About a month before the new year began, the liturgical year commenced with the first Sunday in Advent. I remember the shift, because the following day, the temperature plummeted.
After taking my oldest to pre-school that morning, I biked onward with the baby toward the lake. The fields were white with frost, and the sky hung high as a dome of unfettered blue. I rode around the lake for an hour, wondering how the water fowl kept warm. The farm we always pass had sold pumpkins at Halloween, but was now no longer advertizing. Its hay bales lay hidden under a stiff green tarp.
It was time, thus, to pull out all the stops. When the three of us had finished lunch later that afternoon, I filled hot water bottles to warm the buggy seats. A toddler’s toilet trip and a new diaper later, I bundled the girls up in multiple layers, missing the simplicity of summer.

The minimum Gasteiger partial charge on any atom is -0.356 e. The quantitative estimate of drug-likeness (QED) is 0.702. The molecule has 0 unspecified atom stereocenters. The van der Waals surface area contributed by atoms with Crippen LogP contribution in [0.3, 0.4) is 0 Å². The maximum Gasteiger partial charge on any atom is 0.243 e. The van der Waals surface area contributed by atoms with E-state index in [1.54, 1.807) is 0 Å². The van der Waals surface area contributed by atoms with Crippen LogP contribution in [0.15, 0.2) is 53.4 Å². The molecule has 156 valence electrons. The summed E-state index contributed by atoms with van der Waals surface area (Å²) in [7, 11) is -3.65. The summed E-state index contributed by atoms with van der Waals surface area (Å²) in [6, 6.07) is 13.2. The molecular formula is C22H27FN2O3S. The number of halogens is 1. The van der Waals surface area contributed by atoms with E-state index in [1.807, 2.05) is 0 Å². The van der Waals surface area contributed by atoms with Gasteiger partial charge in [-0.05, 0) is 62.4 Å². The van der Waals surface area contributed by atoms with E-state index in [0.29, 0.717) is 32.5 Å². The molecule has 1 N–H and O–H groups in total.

“Stick your hands out, like this. Keep your fingers stiff. No, that doesn’t help. Come on, you know where the thumb needs to go.”
The baby fell over like Humpty Dumpty, and then cried because she was too layered to hoist herself up again. With rampant strands of hair dangling in my flushed face, I hurried the girls to the garage, where the heated buggy waited.
During the walk downtown, they both fell asleep. On any other day, this would have been a great opportunity for a latte, pen and book, but I had work to do.